Seventeen year old Isis Blake has sworn off love forever after being so badly hurt by a boy that she can't even bear to say his name. She has reinvented herself at a new school with new hair and a newly thin body. Then she meets Jack Hunter, the handsome, aloof "Ice Prince" of East Summit High. All the girls swoon over him but Jack has never troubles himself with high school girls. Never that is until Isis comes along and punches him in the face. This begins a 'war' between Isis and Jack, with reputations on the line and secrets both would rather stayed hidden.
It's always such a wonderful surprise when a book I knew almost nothing about and have no expectations of turns out to be great. Lovely Vicious is like that, except that now I've partly spoiled it for you by telling you about it. This book is a real page turner! If you burn through it as quickly as I did you will be relieved after the cliff hanger ending to know that the next two books in the series, Savage Delight and Brutal Precious are already out.
I can't say too much about the ending, except to say that it annoyed me a little because it's such a cliché, but I'll forgive it this time because I liked the rest of the book so much. What really makes it work is Isis, who came across as a very real, mixed up teenage girl. She alternates wildly between building herself up and tearing herself down and between hurling insults at Jack and quietly admitting her attraction to him. She's a big ball of raging hormones with a lot to say, most of it not very polite.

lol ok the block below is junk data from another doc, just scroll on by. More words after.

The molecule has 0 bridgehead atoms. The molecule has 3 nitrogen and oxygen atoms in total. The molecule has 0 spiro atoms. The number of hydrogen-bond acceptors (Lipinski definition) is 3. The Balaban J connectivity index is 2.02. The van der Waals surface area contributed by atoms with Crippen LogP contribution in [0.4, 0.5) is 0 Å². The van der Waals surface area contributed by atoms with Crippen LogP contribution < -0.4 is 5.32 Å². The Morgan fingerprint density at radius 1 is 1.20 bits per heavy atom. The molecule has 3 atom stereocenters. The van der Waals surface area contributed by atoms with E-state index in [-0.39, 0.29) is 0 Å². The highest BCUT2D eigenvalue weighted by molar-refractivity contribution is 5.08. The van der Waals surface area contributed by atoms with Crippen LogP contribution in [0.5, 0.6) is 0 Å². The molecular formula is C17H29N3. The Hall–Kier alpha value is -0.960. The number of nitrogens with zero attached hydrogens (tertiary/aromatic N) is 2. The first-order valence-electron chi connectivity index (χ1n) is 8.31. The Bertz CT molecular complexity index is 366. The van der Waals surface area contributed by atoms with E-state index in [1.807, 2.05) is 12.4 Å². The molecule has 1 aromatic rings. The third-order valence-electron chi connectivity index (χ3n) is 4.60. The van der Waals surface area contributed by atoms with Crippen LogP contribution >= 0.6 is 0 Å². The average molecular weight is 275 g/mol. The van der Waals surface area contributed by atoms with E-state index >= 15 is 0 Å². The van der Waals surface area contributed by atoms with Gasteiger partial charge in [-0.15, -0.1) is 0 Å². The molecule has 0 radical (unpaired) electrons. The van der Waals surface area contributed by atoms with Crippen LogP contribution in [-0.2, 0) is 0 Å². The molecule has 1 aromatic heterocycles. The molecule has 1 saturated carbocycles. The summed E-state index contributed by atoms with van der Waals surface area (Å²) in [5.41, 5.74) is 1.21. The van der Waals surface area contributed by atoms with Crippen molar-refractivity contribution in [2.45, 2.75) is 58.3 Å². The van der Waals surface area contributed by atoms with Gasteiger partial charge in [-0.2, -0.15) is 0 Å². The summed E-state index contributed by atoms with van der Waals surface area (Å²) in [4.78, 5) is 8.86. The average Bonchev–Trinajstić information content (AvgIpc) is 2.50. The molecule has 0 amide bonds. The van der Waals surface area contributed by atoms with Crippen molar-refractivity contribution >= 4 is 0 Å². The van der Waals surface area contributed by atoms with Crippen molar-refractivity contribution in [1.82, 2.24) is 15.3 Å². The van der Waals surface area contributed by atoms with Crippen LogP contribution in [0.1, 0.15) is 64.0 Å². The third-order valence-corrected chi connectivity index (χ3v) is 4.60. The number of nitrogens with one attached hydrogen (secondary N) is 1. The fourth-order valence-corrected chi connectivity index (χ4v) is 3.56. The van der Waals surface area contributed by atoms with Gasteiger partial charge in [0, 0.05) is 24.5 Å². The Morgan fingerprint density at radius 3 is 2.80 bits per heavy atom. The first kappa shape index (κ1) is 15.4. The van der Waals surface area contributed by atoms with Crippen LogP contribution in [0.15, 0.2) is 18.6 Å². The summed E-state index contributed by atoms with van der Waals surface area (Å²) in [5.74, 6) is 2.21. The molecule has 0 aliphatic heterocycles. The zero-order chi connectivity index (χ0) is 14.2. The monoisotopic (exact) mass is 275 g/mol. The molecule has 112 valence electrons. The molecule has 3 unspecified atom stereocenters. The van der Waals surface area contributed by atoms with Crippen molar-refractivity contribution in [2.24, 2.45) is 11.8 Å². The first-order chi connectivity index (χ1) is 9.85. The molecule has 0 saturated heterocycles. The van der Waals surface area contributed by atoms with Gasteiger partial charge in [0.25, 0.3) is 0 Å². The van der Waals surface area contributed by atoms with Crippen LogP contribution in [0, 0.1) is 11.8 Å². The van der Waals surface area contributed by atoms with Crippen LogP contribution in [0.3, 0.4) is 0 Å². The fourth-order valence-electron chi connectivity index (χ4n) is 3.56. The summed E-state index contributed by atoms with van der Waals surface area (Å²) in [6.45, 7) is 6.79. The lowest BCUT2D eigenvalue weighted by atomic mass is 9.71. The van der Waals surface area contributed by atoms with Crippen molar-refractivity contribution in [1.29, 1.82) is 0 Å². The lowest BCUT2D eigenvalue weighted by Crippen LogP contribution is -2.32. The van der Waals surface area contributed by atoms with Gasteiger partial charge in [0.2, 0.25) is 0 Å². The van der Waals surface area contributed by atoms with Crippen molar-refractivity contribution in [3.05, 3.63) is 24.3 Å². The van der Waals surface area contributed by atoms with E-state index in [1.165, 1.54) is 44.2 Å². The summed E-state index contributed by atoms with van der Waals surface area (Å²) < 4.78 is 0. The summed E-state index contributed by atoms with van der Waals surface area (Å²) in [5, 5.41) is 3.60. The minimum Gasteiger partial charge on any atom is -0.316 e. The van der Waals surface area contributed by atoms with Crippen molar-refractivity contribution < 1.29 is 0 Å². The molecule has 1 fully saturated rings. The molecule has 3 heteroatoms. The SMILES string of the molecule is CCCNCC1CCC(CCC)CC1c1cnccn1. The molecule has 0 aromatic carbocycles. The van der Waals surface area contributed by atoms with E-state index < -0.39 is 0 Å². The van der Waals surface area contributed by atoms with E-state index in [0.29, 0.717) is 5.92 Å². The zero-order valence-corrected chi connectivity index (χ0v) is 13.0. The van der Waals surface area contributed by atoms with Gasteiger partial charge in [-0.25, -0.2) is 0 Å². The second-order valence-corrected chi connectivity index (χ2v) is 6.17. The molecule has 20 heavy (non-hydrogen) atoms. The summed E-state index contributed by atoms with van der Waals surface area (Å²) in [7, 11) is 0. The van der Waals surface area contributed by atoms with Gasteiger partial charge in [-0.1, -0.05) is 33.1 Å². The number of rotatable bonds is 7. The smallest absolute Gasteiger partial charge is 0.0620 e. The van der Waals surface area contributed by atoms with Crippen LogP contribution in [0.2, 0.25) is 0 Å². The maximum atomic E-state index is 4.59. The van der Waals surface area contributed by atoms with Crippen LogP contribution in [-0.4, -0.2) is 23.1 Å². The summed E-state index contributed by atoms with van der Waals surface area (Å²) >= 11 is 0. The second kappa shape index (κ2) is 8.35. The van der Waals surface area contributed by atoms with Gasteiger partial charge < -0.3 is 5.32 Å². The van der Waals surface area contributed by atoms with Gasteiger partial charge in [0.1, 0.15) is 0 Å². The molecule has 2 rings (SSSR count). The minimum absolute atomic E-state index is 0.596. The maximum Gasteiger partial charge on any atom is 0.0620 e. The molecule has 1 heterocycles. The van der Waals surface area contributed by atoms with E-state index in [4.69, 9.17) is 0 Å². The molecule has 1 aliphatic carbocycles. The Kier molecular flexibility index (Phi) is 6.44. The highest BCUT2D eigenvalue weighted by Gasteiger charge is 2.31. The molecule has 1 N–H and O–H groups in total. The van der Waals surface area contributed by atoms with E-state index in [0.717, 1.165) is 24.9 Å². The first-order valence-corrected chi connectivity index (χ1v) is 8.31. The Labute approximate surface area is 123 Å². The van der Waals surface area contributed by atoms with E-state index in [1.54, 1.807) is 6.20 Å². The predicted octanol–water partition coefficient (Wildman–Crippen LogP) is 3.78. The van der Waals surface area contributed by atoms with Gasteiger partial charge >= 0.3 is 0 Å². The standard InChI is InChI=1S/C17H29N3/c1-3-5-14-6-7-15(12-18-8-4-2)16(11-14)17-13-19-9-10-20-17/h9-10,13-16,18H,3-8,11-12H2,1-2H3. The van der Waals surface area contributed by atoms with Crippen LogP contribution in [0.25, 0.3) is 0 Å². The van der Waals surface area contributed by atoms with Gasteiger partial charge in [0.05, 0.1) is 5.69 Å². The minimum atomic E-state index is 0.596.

"Flash 'em the sass before you flash 'em the ass." "What kind of saying is that?" She laughs. "Grandma-saying. She's the head of the motorcycle gang at her nursing home."
Isis reminded me a little of Veronica Mars (of the TV series and spinoff novels), in that she's brilliant, observant and has a smart mouth on her that makes constant witty quips about everybody else, especially Jack. The book also shares the same noir vibe to it, with all the characters having a dark and mysterious past and feeling trapped and unable to really change their situation for the better.
I wasn't as keen on the parts of the book written from Jack's point of view because they came across as overly flowery. However, I did like him as a character. He has this sort of Mr Darcy I Am Cold And Aloof For A Good Reason thing going on that works for me.
This book contains some pretty heavy themes, including domestic violence, body image issues, drug use and under-aged prostitution, so it would be best suited for older teens or adults. It's a dark, brooding teen novel about a young woman fighting to overcome past hurts and accept herself for who she is, and cracking a few jokes in the process. It's a very quick read which could be finished in one sitting leaving you hungry for more.